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Forage Management: Learning New Things

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Gary Bates

Dr. Gary Bates
Director and Professor
UT Beef & Forage Center
P: 865-974-7324


I have always been the breakfast cook in our home.  Part of it is because I get up earlier than anyone else does, but also because I like to eat a big breakfast.  My favorite breakfast is biscuits, gravy, eggs, sausage, and grits.  Personally, I think this is the breakfast menu that made America great. I have made homemade biscuits for years using the same recipe.  I’m not sure where I learned the recipe, but it has been used to make good biscuits for maybe twenty years.

The other day we were visiting with some friends when one mentioned her biscuit recipe. I noted it was similar to mine except she added yeast. I have always thought of yeast being something for loaves of bread, and I don’t know how to do that.  But this past Saturday I adapted my recipe to include the yeast, and found that it made my biscuits better.  The change didn’t take my biscuits from bad to good, it took them from good to really good. Thanks goes to my friend for this improvement.

There are many things like this in life. We can learn something small that makes something a little better. It may not completely revolutionize our situation, but it improves it enough to make a difference.  A little bit of knowledge brings a change and an improvement.  Several things in forage production can fall into this category.

One example is with clovers.  I bet everyone one of you know the value of seeding white clover in pastures and hayfields.  But including red clover with the white clover will improve the length of time clovers will be in the field until mid to late July.  It won’t completely overhaul your pasture, but it will be an improvement with a simple addition.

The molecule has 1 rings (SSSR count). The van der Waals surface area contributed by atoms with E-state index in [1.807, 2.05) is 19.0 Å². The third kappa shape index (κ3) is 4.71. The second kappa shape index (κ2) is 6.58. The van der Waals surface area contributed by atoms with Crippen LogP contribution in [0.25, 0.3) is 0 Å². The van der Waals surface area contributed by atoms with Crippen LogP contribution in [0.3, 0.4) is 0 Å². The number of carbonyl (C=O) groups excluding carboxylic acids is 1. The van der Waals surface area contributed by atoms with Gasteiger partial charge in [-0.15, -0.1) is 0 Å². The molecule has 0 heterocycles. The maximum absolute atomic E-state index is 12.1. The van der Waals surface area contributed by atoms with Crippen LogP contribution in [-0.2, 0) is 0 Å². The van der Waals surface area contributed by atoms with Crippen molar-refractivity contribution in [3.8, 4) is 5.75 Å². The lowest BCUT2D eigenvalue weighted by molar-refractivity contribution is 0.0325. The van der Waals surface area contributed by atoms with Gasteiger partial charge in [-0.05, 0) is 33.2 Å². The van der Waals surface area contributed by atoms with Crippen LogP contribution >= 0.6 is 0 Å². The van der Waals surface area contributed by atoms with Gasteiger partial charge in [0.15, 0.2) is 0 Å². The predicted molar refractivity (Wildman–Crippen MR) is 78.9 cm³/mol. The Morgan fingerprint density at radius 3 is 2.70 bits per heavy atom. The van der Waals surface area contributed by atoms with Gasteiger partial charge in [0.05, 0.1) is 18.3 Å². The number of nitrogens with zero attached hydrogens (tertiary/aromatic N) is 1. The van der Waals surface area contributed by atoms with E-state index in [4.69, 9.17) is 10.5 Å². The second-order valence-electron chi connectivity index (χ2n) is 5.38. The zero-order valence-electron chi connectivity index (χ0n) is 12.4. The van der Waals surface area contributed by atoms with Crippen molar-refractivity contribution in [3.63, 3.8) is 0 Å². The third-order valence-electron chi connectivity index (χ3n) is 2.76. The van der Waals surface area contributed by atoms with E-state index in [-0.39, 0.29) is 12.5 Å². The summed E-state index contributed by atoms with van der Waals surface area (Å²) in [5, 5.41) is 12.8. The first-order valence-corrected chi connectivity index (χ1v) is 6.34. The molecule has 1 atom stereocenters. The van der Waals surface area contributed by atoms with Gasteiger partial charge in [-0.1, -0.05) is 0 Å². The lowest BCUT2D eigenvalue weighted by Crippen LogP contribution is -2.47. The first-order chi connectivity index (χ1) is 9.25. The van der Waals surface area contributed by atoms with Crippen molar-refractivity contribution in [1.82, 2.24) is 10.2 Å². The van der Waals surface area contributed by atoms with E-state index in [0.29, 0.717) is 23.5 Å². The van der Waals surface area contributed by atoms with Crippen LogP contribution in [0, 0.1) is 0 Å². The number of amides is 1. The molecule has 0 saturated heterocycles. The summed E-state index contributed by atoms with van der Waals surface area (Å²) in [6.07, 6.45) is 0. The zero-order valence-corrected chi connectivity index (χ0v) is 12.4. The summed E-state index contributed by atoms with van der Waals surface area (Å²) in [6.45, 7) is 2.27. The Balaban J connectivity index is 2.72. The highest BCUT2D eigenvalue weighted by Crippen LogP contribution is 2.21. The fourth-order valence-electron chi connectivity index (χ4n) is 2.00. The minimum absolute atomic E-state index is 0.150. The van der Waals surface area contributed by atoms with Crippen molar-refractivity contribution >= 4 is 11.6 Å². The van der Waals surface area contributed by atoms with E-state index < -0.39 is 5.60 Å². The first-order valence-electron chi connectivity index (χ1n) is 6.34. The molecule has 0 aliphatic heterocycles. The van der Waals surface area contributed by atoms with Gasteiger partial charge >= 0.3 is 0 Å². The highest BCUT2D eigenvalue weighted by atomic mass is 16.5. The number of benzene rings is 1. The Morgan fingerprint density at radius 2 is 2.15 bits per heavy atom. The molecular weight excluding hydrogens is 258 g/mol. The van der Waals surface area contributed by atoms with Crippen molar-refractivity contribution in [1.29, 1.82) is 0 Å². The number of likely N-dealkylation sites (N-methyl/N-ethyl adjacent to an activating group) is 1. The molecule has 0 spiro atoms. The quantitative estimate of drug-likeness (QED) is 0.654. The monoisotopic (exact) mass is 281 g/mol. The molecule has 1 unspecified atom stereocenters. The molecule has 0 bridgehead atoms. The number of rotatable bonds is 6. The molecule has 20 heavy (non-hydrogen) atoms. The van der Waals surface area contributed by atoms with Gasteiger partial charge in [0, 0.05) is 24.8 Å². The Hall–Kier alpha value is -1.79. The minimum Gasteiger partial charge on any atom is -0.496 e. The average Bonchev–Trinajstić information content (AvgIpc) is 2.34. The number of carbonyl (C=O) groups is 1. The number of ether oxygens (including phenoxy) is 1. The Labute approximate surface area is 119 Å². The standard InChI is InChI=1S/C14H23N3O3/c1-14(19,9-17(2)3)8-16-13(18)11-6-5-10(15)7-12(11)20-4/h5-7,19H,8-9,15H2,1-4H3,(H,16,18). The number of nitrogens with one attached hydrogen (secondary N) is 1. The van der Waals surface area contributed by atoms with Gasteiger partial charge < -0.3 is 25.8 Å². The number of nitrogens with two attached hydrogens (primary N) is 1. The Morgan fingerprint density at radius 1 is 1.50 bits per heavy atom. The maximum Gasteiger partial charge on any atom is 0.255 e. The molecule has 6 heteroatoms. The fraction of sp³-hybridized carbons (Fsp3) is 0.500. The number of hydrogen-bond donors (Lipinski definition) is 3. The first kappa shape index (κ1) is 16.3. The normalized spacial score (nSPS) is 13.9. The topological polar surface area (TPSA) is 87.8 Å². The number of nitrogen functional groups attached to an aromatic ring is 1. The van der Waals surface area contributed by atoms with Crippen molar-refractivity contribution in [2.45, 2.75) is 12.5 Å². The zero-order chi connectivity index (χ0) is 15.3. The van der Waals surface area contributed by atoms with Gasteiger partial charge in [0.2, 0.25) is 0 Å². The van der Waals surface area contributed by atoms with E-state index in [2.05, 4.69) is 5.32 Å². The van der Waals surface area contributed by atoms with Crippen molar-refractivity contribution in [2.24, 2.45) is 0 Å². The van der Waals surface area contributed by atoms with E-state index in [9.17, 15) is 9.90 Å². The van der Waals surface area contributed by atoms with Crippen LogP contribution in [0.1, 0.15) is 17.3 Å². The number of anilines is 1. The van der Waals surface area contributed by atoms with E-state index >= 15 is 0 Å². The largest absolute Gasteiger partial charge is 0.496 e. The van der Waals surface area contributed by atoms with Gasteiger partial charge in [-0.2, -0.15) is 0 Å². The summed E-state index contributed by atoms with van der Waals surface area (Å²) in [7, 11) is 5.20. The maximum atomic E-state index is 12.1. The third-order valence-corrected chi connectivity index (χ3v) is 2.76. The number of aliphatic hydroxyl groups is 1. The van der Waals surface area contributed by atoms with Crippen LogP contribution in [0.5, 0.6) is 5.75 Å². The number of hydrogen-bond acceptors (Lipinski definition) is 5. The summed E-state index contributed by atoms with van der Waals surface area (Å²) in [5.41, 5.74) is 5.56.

Another example is with your grazing management.  You may have a grazing management plan in which you rotate your cattle once every few weeks.  You try not to overgraze, but your pastures are pretty large, and the cows have large areas to move around to graze over the weeks they are in the field.

A small change in grazing management will improve the efficiency of forage use and eventually forage persistence.  Instead of having large fields, think about cutting pastures into smaller paddocks.  This will prevent the cattle from having as much selectivity, and they will eat all of the forage across the field instead of eating forage in some areas and leaving other areas undergrazed. 

You can make whatever level of divisions you would like. Some might like to divide pastures so that cattle eat all the forage in 1-2 days.  Some might decide to size pastures so that it takes a week to graze the forage.  The point is to keep cattle from having such a large area that they overgraze areas around the waterers mineral feeders, and shade areas, while areas on the far edges of fields don’t get grazed.

A small change like this can improve forage utilization by 20-30 percent, as well as keep stands strong for an extra few years.  It may not take you from bad to good, but it can take you from good to excellent.

There are always new things to learn to help make improvements.  You just have to develop the habit of looking for them.  Be a constant learner, always trying to improve your farm.  Good luck with it.  Now it is time for me to see about some more biscuits.